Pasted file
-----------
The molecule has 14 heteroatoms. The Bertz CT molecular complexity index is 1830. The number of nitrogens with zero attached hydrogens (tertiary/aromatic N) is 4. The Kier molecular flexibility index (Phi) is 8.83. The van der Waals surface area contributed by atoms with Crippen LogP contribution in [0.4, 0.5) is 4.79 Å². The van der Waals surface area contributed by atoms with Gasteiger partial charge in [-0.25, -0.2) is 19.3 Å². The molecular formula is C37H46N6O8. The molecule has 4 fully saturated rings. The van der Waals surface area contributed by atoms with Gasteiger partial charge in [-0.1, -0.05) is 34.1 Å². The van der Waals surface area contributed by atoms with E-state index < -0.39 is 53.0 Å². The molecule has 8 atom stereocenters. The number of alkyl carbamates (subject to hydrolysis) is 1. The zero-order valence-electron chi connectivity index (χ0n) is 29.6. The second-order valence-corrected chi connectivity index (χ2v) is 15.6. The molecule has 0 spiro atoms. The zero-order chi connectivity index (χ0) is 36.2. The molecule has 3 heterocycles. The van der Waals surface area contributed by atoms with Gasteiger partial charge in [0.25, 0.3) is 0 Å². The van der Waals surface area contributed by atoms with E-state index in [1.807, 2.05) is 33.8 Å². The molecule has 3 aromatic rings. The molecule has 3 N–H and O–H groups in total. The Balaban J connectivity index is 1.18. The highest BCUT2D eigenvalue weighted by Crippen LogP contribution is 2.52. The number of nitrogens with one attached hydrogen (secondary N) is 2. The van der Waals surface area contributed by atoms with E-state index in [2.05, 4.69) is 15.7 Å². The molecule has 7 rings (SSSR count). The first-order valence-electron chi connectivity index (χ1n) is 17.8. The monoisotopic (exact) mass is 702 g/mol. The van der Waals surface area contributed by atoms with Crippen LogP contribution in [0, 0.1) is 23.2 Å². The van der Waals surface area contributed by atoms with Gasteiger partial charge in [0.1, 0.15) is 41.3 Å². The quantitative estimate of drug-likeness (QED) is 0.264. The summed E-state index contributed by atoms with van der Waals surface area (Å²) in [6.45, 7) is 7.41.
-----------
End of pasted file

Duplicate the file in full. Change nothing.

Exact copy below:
The molecule has 14 heteroatoms. The Bertz CT molecular complexity index is 1830. The number of nitrogens with zero attached hydrogens (tertiary/aromatic N) is 4. The Kier molecular flexibility index (Phi) is 8.83. The van der Waals surface area contributed by atoms with Crippen LogP contribution in [0.4, 0.5) is 4.79 Å². The van der Waals surface area contributed by atoms with Gasteiger partial charge in [-0.25, -0.2) is 19.3 Å². The molecular formula is C37H46N6O8. The molecule has 4 fully saturated rings. The van der Waals surface area contributed by atoms with Gasteiger partial charge in [-0.1, -0.05) is 34.1 Å². The van der Waals surface area contributed by atoms with E-state index < -0.39 is 53.0 Å². The molecule has 8 atom stereocenters. The number of alkyl carbamates (subject to hydrolysis) is 1. The zero-order valence-electron chi connectivity index (χ0n) is 29.6. The second-order valence-corrected chi connectivity index (χ2v) is 15.6. The molecule has 0 spiro atoms. The zero-order chi connectivity index (χ0) is 36.2. The molecule has 3 heterocycles. The van der Waals surface area contributed by atoms with Gasteiger partial charge in [0.25, 0.3) is 0 Å². The van der Waals surface area contributed by atoms with E-state index in [1.807, 2.05) is 33.8 Å². The molecule has 3 aromatic rings. The molecule has 3 N–H and O–H groups in total. The Balaban J connectivity index is 1.18. The highest BCUT2D eigenvalue weighted by Crippen LogP contribution is 2.52. The number of nitrogens with one attached hydrogen (secondary N) is 2. The van der Waals surface area contributed by atoms with E-state index in [2.05, 4.69) is 15.7 Å². The molecule has 7 rings (SSSR count). The first-order valence-electron chi connectivity index (χ1n) is 17.8. The monoisotopic (exact) mass is 702 g/mol. The van der Waals surface area contributed by atoms with Crippen LogP contribution in [0, 0.1) is 23.2 Å². The van der Waals surface area contributed by atoms with Gasteiger partial charge in [0.1, 0.15) is 41.3 Å². The quantitative estimate of drug-likeness (QED) is 0.264. The summed E-state index contributed by atoms with van der Waals surface area (Å²) in [6.45, 7) is 7.41.